Frequently asked questions about the standards and how the rule is to be implemented:
- WSBA Involvement: Why should the WSBA endorse these standards for adoption for CrR 3.1 et al? The WSBA first endorsed these standards in 1984, again in 1990, and then again in 2007. The composition of caseloads has become more complex not less since the WSBA first endorsed the standards more than 25 years ago. All of the standards are important in the provision of quality public defense services, but caseload standards are key in allowing public defenders the necessary time to provide effective representation.
- Certification Process: How will the certification process work? The CPD has developed several models for the certification process for the court to consider. It is not clear if the court plans to allow local jurisdictions to handle the certification process differently and/or if it anticipates defenders certifying annually, quarterly or as a part of the notice of appearance.
- Standard 3: Caseload numbers, definition of a case and case weighting. The CPD plans to develop language regarding the definition of a case and examples of case weighting to assist public defenders and local governments in following the caseload requirements. The CPD is sensitive to the fact that local practices vary (and also that they may change at any time with the election of a new prosecutor or judge).
- What are some of the most common misdemeanors and gross misdemeanors that comprise district and municipal court dockets? Judicial Information Service (JIS) reports indicate that Driving Under the Influence (DUI), domestic violence and other assault cases make up about 1/3 of charges; Driving While License Suspended in the Third Degree (DWLS 3) cases make up about 1/3 of charges; and the remaining charges include theft, shoplifting, prostitution, fish and wildlife, driving (e.g., reckless driving, negligent driving) and other misdemeanor and gross misdemeanor cases.
- What studies or other empirical evidence exists regarding the effect of higher than proposed caseloads? The Office of Public Defense prepared this report comparing case outcomes in 5 jurisdictions where public defenders have higher-than-the-standards caseloads with outcomes throughout the state. Also, here are quotes from judges who participated in a 2010 Board of Judicial Administration survey. Last year’s Supreme Court decision in State v. A.N.J., 91 Wn.2d 91 (2010) provides a case study of the impact on a client of a lawyer accepting a caseload in excess of the recommended standards and failing to provide quality representation.
- What are the foreseeable effects of the Supreme Court limiting the number of misdemeanor cases a lawyer can accept to 400 cases per year? Attached is a summary of the Office of Public Defense’s 2009 pilot program evaluation, comparing outcomes after public defense attorney caseloads were lowered to 400.
- Do other states have caseload limits? If so, how do the limits set forth in the WSBA Standards for Indigent Defense Services compare with them? Here is a report prepared by the U.S. Department of Justice Bureau of Justice Programs, entitled, “Keeping Defender Workloads Manageable.” Table 2 on pages 11 and 12 of the DoJ report entitled, “Maximum Public Defender Workload Standards in Selected States” provides information on caseload limits in other states.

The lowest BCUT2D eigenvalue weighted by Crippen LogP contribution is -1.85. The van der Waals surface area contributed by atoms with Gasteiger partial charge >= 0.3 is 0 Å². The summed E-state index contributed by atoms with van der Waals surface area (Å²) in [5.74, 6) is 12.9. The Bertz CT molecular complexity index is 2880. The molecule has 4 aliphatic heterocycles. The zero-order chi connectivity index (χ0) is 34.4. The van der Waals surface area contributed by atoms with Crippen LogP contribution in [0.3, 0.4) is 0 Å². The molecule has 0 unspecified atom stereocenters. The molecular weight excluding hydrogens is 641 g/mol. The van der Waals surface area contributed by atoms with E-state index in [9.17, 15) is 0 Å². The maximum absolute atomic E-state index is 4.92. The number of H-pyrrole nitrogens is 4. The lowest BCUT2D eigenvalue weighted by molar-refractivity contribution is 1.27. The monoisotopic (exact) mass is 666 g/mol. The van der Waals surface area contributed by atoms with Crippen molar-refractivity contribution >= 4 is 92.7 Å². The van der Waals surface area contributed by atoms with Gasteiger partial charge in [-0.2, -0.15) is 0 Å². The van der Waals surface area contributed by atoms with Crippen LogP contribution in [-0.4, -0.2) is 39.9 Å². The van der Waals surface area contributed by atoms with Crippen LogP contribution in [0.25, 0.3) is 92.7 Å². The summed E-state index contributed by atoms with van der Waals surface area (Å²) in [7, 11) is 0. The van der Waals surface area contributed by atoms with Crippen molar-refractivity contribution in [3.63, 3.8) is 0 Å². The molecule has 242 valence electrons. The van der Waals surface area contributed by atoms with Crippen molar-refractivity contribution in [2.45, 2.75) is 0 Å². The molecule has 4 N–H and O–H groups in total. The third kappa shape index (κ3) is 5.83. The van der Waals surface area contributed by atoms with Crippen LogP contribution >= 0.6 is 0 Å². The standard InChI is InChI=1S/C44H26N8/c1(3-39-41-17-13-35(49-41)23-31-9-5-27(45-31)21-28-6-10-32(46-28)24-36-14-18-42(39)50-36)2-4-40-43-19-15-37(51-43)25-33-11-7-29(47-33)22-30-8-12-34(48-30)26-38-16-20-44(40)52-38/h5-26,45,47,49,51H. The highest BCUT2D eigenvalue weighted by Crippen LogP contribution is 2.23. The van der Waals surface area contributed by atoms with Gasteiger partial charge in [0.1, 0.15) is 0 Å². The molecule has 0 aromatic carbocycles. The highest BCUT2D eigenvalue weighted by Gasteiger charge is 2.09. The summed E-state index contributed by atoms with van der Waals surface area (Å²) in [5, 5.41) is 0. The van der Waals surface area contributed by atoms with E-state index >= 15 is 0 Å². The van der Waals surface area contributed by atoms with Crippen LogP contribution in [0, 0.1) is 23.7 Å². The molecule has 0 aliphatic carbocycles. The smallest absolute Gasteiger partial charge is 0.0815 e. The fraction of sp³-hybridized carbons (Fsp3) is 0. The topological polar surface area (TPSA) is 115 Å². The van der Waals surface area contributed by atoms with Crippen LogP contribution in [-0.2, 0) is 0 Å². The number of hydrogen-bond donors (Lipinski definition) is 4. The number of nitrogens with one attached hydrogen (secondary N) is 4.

- Standard 5.2: Public defense attorneys shall have an office that accommodates confidential meetings with clients and receipt of mail, and adequate telephone services to ensure prompt response to client contact. “Public defense attorney,” as used in Standard 5.2, is intended to include all lawyers who are appointed to represent indigent persons. The “office” referenced is intended to mean a place of business where the professional owning or renting that office can meeting privately with a client and be contacted by mail and by phone. Attorneys who have home offices and are not comfortable meeting clients in the home need to have access to a confidential meeting room in which to meet their clients (this does not include general courthouse meeting rooms).
The performance guidelines are new and only advisory. They were developed to help defenders, contractors, and supervisors for evaluation and training purposes. The only reason they are a part of the BOG package is because they were just completed and, as they had been developed, the CPD decided to incorporate a reference to them in Standard 14 (that defenders should be familiar with them).
History of the Standards for Indigent Services
- WDA developed the standards in 1984 and the WSBA endorsed them.
- The BOG re-endorsed them in January 1990 (after passage of RCW 10.101.030 which references them).
- The WSBA Council on Public Defense (which was then the Committee on Public Defense) as a part of its charge (and in response to amendments to RCW 10.101) updated the standards in 1997 and they were adopted/endorsed by the WSBA as the WSBA Standards for Indigent Defense Services. (At that time the misdemeanor caseload limit was amended from 300 to 300-400 depending upon whether local practice had alternative programs for DWLS 3, etc.)
- In 2010, in response to the WA Supreme Court’s request that the CPD recommend standards for implementation for the CrR 3.1 et al, the CPD reviewed the WSBA Standards in light of what was appropriate for certification by individual attorneys. The standards were amended to delineate aspects that applied to individual attorneys (as opposed to local government or contracting entities), to allow the caseload standards to be implemented in 2 steps, and also to make technical corrections. These are the amended standards now under consideration.
- The CPD specified individual standards from the new amended standards to be proposed by the BOG for adoption as a part of the court rule.